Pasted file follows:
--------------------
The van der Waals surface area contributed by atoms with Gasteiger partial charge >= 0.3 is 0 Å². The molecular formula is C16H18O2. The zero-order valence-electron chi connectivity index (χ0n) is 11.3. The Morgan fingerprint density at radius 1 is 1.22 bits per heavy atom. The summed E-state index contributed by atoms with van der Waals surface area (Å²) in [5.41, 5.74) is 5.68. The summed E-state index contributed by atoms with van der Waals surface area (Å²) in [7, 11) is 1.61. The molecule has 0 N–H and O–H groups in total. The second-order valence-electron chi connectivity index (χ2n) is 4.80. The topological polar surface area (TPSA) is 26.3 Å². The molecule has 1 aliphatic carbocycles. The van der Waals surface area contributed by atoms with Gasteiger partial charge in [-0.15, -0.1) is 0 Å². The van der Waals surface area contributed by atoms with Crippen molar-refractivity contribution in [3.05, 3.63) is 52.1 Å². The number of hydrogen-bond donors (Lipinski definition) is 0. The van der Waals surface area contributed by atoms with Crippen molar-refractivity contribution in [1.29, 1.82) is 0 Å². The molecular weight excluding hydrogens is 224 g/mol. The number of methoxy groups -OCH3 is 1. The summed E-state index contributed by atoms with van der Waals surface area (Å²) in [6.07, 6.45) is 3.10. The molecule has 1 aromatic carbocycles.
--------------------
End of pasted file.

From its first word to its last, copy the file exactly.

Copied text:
The van der Waals surface area contributed by atoms with Gasteiger partial charge >= 0.3 is 0 Å². The molecular formula is C16H18O2. The zero-order valence-electron chi connectivity index (χ0n) is 11.3. The Morgan fingerprint density at radius 1 is 1.22 bits per heavy atom. The summed E-state index contributed by atoms with van der Waals surface area (Å²) in [5.41, 5.74) is 5.68. The summed E-state index contributed by atoms with van der Waals surface area (Å²) in [7, 11) is 1.61. The molecule has 0 N–H and O–H groups in total. The second-order valence-electron chi connectivity index (χ2n) is 4.80. The topological polar surface area (TPSA) is 26.3 Å². The molecule has 1 aliphatic carbocycles. The van der Waals surface area contributed by atoms with Gasteiger partial charge in [-0.15, -0.1) is 0 Å². The van der Waals surface area contributed by atoms with Crippen molar-refractivity contribution in [3.05, 3.63) is 52.1 Å². The number of hydrogen-bond donors (Lipinski definition) is 0. The van der Waals surface area contributed by atoms with Crippen molar-refractivity contribution in [1.29, 1.82) is 0 Å². The molecular weight excluding hydrogens is 224 g/mol. The number of methoxy groups -OCH3 is 1. The summed E-state index contributed by atoms with van der Waals surface area (Å²) in [6.07, 6.45) is 3.10. The molecule has 1 aromatic carbocycles.